Typing in your team name brings up the match schedule and scores from recent games. When I searched for Manchester United, Google brought up matches to be played soon on the left side of the screen and general information about the team on the right, including their manager, players, stock price and the league they play in. It also included other information, such as excerpts from Wikipedia.
7) Stock Quotes
By typing in the stock name of a company in search, Google offers you results about the stock quotes from that company; I searched for “goog” and it returned their stocks for today. This applies to any company on the stock market and you might find it incredibly useful.
Ever wondered what a word meant? So you googled for an online dictionary to get the definition of a word, right? No need. Add the word “define” before the word you want to get the definition of in Google search and Google will return a card with the words definition. In our example, after typing “define terminate” Google gave us a card with the words definition, a button to hear the word and what it means.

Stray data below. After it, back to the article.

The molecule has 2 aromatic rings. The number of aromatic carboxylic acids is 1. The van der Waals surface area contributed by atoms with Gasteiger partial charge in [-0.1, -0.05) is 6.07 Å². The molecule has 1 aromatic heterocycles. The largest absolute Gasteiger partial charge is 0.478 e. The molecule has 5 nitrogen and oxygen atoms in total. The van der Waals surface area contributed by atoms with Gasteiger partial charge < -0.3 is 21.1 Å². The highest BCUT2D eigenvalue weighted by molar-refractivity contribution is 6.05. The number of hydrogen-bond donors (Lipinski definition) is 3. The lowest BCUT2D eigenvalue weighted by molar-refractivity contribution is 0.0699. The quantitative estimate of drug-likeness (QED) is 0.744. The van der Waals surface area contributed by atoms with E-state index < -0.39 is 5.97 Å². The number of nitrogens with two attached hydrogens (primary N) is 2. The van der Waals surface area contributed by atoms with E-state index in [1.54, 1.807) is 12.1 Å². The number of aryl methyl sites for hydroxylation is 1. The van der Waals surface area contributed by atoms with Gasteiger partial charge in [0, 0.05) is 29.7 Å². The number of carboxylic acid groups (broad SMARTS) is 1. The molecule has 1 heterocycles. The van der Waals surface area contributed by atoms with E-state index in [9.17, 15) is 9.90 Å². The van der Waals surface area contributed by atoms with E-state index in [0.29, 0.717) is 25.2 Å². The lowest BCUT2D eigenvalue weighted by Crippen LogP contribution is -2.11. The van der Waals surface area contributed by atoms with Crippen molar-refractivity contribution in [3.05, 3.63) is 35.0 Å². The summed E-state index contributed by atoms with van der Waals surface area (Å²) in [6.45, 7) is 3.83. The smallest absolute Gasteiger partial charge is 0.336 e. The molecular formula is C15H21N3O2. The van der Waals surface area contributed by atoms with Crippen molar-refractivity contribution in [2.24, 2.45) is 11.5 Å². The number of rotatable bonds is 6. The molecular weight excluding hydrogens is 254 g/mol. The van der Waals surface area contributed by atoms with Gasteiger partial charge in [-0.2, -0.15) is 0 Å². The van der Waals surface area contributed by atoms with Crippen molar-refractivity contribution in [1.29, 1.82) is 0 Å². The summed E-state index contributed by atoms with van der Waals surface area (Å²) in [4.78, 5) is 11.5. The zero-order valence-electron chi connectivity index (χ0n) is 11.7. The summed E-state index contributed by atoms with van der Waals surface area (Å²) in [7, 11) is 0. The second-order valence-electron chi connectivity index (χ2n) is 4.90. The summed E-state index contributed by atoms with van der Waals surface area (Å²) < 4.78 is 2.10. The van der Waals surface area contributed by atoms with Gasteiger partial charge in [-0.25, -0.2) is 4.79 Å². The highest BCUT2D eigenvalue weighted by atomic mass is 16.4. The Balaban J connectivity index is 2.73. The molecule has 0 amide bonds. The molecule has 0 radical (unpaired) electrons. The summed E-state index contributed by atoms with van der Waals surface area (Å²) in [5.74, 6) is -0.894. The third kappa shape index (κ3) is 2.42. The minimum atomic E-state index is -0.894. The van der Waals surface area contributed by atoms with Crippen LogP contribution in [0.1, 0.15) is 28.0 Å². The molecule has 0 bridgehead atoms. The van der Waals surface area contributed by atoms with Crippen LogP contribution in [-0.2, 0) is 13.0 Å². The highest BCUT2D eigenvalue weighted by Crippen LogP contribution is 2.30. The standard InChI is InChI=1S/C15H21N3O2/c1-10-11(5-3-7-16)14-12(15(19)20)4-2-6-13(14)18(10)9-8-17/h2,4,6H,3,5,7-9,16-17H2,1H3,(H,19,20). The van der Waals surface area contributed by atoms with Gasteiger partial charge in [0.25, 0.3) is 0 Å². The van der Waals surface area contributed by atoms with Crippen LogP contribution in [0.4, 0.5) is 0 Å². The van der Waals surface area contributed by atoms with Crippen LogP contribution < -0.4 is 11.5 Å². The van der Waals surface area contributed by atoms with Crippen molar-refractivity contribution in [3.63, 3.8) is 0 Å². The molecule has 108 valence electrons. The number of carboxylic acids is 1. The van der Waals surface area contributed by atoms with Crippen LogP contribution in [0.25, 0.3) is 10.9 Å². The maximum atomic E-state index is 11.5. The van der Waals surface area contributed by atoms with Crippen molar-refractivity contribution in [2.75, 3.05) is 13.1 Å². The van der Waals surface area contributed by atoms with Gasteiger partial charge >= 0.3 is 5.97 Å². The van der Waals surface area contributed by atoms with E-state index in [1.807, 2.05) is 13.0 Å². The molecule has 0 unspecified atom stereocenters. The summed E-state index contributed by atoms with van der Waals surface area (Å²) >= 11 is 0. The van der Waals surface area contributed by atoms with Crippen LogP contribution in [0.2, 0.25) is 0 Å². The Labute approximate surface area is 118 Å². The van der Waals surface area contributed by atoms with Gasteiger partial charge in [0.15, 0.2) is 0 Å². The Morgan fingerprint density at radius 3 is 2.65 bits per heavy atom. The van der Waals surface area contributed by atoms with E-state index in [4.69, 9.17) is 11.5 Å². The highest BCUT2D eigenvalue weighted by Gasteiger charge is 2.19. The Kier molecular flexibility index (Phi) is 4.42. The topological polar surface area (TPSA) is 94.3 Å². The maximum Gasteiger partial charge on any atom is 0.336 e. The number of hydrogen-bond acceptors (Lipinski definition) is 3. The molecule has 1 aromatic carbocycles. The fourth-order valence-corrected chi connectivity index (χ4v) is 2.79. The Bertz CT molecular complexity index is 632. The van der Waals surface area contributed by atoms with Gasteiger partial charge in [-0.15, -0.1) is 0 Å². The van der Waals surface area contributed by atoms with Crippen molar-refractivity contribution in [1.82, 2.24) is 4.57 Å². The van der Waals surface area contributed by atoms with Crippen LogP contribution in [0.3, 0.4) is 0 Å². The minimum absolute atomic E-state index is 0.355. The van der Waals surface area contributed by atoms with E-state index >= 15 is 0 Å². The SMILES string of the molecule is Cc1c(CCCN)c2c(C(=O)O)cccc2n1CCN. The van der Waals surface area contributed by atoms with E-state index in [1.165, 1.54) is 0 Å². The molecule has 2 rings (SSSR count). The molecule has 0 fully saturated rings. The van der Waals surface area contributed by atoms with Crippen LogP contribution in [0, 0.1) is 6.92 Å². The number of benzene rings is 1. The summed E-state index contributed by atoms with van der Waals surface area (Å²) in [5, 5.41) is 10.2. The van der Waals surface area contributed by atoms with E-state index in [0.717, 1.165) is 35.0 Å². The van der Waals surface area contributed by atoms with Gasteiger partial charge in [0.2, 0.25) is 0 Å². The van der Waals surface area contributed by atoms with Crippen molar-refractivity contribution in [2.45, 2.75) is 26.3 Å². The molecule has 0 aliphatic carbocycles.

You can also ask Google to translate words and sentences into other languages. “Translate where is the train station to French” led Google to give us a card with the translation on it. This doesn’t seem much useful to everyone, but since this feature works on mobile like it does on desktop anyone could find it invaluable when traveling.
Having to catch a flight or know a friend who’s flying? You can get their flight times, destination or how close the flight is to its destination in Google search. This can really help you when traveling, especially if you need to check for flight delays.
11) Parcel Tracking
This package returns no information because it’s fake, however if you type in the tracking number for UPS, FedEx or USPS packages Google will give you the information about the whereabouts of the package and the estimated time of arrival.
12) Film Showtimes
Type in the name of a film and the location you want to see it and Google will return play times about it, as well as a short synopsis, other basic information about the film and a link to the trailer.
Google can also behave like a timer!
14) Voice Search